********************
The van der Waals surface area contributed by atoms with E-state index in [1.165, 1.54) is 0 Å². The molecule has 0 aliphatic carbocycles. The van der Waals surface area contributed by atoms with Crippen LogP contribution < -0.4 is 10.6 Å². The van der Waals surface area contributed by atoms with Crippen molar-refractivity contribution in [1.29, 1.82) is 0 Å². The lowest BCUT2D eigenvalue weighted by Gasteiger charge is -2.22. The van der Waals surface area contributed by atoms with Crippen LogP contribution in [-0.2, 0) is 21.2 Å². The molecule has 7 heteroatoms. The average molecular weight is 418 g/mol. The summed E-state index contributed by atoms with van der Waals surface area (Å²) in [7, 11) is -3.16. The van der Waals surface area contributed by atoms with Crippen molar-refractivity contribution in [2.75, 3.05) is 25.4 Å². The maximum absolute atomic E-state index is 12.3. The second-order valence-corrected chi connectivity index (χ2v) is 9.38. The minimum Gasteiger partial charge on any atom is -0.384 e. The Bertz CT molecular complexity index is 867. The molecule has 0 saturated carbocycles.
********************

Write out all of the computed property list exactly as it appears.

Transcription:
The van der Waals surface area contributed by atoms with E-state index in [1.165, 1.54) is 0 Å². The molecule has 0 aliphatic carbocycles. The van der Waals surface area contributed by atoms with Crippen LogP contribution < -0.4 is 10.6 Å². The van der Waals surface area contributed by atoms with Crippen molar-refractivity contribution in [1.29, 1.82) is 0 Å². The lowest BCUT2D eigenvalue weighted by Gasteiger charge is -2.22. The van der Waals surface area contributed by atoms with Crippen LogP contribution in [-0.2, 0) is 21.2 Å². The molecule has 7 heteroatoms. The average molecular weight is 418 g/mol. The summed E-state index contributed by atoms with van der Waals surface area (Å²) in [7, 11) is -3.16. The van der Waals surface area contributed by atoms with Crippen molar-refractivity contribution in [2.75, 3.05) is 25.4 Å². The maximum absolute atomic E-state index is 12.3. The second-order valence-corrected chi connectivity index (χ2v) is 9.38. The minimum Gasteiger partial charge on any atom is -0.384 e. The Bertz CT molecular complexity index is 867. The molecule has 0 saturated carbocycles.